Even I find this hard to explain, but while iOS increases its lead in the value of mobile transactions (people actually buying stuff online), Android is getting a disproportionate advantage in fraudulent ones. Is it due to the proliferation of cheap Android devices in the countries where the fraud is coming from? There's not enough info here to tell, but it's fun to speculate.
"With consumers increasingly transacting on mobile and the adoption of EMV technology in the United States, we expect to see mobile fraud rates increase versus online and in-store purchases," said Don Bush, vp of marketing at Kount.
Unlike in 2011, when fraud on iOS devices was 45% greater than on Android devices, Android is now the device on which the majority of fraud occurs during mobile transactions. Fraud on these devices is now 44% higher than on iOS.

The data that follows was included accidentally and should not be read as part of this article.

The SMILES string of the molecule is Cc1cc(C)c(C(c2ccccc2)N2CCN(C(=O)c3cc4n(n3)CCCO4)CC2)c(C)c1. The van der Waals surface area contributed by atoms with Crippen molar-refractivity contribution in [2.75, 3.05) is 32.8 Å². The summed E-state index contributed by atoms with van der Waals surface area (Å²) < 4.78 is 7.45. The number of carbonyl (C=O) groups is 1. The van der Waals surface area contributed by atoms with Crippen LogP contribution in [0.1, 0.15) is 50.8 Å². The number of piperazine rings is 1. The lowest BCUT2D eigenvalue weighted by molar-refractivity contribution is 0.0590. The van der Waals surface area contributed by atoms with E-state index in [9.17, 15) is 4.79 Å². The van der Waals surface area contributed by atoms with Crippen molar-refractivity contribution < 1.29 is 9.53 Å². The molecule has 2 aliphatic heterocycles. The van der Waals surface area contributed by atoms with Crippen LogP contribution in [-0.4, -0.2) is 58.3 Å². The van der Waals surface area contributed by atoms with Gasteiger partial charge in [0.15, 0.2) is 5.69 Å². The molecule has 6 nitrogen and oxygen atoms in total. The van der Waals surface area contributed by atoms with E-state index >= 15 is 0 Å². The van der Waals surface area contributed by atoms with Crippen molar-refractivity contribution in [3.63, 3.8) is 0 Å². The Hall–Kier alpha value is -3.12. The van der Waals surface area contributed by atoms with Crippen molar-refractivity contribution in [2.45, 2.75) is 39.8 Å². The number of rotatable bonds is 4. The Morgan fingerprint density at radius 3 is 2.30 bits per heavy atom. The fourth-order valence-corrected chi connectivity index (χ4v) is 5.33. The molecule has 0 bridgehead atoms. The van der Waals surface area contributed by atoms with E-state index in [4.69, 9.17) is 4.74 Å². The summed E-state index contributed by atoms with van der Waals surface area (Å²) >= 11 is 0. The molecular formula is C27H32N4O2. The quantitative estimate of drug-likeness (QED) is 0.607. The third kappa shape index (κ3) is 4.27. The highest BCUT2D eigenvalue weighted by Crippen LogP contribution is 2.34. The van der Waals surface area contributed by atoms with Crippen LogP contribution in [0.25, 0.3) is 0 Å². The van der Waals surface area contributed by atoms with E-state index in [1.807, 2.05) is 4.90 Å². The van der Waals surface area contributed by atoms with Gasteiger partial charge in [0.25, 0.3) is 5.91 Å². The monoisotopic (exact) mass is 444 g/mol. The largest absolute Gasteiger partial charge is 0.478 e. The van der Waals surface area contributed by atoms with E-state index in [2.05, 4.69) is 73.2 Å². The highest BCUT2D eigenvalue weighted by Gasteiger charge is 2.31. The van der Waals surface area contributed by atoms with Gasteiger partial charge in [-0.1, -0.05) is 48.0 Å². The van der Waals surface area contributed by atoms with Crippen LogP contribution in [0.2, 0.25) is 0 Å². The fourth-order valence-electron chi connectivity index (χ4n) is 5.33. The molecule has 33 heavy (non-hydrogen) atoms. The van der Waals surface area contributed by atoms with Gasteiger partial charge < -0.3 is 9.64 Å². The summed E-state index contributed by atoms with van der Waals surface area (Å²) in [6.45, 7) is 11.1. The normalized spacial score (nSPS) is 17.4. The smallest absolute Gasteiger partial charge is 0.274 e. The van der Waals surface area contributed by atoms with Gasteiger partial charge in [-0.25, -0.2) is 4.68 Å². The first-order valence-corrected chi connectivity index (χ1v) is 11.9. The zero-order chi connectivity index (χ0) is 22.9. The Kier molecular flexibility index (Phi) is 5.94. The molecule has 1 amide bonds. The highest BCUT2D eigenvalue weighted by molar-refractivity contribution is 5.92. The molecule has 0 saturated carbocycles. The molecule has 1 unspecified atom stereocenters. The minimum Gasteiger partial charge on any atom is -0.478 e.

However, iOS users spend more on average than Android users, the report also found. In 2011, purchases on iPhones were $28.27 higher than on Android phones and the gap has continued to widen.
Interesting tidbit on iPad too:
The average transaction on an iPhone in 2014 was $124.47, or almost double the amount on Android devices ($65.22). Meanwhile, average transactions on iPads increased to $164.19 last year.
That would back up the contention that while iPad sales have slowed, there's no sense that users have abandoned the ones they have.